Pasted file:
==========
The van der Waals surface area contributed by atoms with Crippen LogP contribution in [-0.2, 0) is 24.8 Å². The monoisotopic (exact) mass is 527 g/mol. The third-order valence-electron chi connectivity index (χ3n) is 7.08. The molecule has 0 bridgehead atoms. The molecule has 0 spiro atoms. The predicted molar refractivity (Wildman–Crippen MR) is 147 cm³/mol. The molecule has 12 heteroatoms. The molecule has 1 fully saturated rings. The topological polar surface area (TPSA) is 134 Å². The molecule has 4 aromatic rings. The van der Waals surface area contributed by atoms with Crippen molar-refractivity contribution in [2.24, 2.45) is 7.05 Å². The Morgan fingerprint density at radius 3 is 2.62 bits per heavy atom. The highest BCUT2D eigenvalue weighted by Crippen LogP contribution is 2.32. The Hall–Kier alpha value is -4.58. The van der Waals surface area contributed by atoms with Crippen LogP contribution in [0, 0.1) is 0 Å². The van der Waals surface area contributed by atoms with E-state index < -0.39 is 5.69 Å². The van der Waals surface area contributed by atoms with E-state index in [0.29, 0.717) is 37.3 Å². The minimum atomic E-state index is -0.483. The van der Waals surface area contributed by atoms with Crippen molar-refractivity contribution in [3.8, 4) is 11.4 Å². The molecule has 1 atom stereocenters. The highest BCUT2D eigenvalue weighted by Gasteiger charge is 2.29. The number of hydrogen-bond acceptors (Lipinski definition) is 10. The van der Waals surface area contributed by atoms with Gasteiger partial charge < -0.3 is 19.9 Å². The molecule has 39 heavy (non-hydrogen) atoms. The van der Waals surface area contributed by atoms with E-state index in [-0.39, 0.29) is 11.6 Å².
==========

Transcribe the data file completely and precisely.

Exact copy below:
The van der Waals surface area contributed by atoms with Crippen LogP contribution in [-0.2, 0) is 24.8 Å². The monoisotopic (exact) mass is 527 g/mol. The third-order valence-electron chi connectivity index (χ3n) is 7.08. The molecule has 0 bridgehead atoms. The molecule has 0 spiro atoms. The predicted molar refractivity (Wildman–Crippen MR) is 147 cm³/mol. The molecule has 12 heteroatoms. The molecule has 1 fully saturated rings. The topological polar surface area (TPSA) is 134 Å². The molecule has 4 aromatic rings. The van der Waals surface area contributed by atoms with Crippen molar-refractivity contribution in [2.24, 2.45) is 7.05 Å². The Morgan fingerprint density at radius 3 is 2.62 bits per heavy atom. The highest BCUT2D eigenvalue weighted by Crippen LogP contribution is 2.32. The Hall–Kier alpha value is -4.58. The van der Waals surface area contributed by atoms with Crippen LogP contribution in [0, 0.1) is 0 Å². The van der Waals surface area contributed by atoms with E-state index < -0.39 is 5.69 Å². The van der Waals surface area contributed by atoms with E-state index in [0.29, 0.717) is 37.3 Å². The minimum atomic E-state index is -0.483. The van der Waals surface area contributed by atoms with Crippen molar-refractivity contribution in [3.8, 4) is 11.4 Å². The molecule has 1 atom stereocenters. The highest BCUT2D eigenvalue weighted by Gasteiger charge is 2.29. The number of hydrogen-bond acceptors (Lipinski definition) is 10. The van der Waals surface area contributed by atoms with Gasteiger partial charge < -0.3 is 19.9 Å². The molecule has 39 heavy (non-hydrogen) atoms. The van der Waals surface area contributed by atoms with E-state index in [-0.39, 0.29) is 11.6 Å².